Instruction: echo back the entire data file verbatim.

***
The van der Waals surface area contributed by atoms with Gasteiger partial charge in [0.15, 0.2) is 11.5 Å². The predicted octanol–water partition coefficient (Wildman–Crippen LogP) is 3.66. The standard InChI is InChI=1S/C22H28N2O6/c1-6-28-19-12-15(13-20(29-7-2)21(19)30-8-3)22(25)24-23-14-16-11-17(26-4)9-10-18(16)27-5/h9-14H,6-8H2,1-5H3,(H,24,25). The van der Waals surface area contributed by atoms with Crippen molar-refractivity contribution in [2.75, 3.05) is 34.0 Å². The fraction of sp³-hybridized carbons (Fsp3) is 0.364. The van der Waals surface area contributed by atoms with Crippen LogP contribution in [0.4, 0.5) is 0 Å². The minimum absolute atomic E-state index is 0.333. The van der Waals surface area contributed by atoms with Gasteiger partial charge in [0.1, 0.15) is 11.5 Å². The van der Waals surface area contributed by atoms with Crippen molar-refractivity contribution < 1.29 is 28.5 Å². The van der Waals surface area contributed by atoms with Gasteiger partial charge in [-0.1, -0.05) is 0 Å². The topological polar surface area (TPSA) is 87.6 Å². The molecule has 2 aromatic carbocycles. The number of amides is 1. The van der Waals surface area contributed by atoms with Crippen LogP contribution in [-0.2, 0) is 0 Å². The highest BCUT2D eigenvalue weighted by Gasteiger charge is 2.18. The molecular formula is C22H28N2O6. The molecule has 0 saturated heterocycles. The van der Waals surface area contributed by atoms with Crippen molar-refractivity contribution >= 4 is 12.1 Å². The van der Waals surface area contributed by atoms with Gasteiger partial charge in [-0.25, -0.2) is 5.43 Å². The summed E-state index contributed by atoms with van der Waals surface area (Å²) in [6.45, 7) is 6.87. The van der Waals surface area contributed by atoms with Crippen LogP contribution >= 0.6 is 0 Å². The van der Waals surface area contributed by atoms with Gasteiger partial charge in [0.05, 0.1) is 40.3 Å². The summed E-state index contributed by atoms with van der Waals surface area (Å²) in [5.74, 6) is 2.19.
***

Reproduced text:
The van der Waals surface area contributed by atoms with Gasteiger partial charge in [0.15, 0.2) is 11.5 Å². The predicted octanol–water partition coefficient (Wildman–Crippen LogP) is 3.66. The standard InChI is InChI=1S/C22H28N2O6/c1-6-28-19-12-15(13-20(29-7-2)21(19)30-8-3)22(25)24-23-14-16-11-17(26-4)9-10-18(16)27-5/h9-14H,6-8H2,1-5H3,(H,24,25). The van der Waals surface area contributed by atoms with Crippen molar-refractivity contribution in [2.75, 3.05) is 34.0 Å². The fraction of sp³-hybridized carbons (Fsp3) is 0.364. The van der Waals surface area contributed by atoms with Crippen LogP contribution in [0.4, 0.5) is 0 Å². The minimum absolute atomic E-state index is 0.333. The van der Waals surface area contributed by atoms with Gasteiger partial charge in [0.1, 0.15) is 11.5 Å². The van der Waals surface area contributed by atoms with Crippen molar-refractivity contribution < 1.29 is 28.5 Å². The van der Waals surface area contributed by atoms with Gasteiger partial charge in [-0.1, -0.05) is 0 Å². The topological polar surface area (TPSA) is 87.6 Å². The molecule has 2 aromatic carbocycles. The number of amides is 1. The van der Waals surface area contributed by atoms with Crippen LogP contribution in [-0.2, 0) is 0 Å². The highest BCUT2D eigenvalue weighted by Gasteiger charge is 2.18. The molecular formula is C22H28N2O6. The molecule has 0 saturated heterocycles. The van der Waals surface area contributed by atoms with Crippen molar-refractivity contribution >= 4 is 12.1 Å². The van der Waals surface area contributed by atoms with Gasteiger partial charge in [-0.25, -0.2) is 5.43 Å². The summed E-state index contributed by atoms with van der Waals surface area (Å²) in [6.45, 7) is 6.87. The van der Waals surface area contributed by atoms with Crippen LogP contribution >= 0.6 is 0 Å². The van der Waals surface area contributed by atoms with Gasteiger partial charge in [0.05, 0.1) is 40.3 Å². The summed E-state index contributed by atoms with van der Waals surface area (Å²) in [5.74, 6) is 2.19.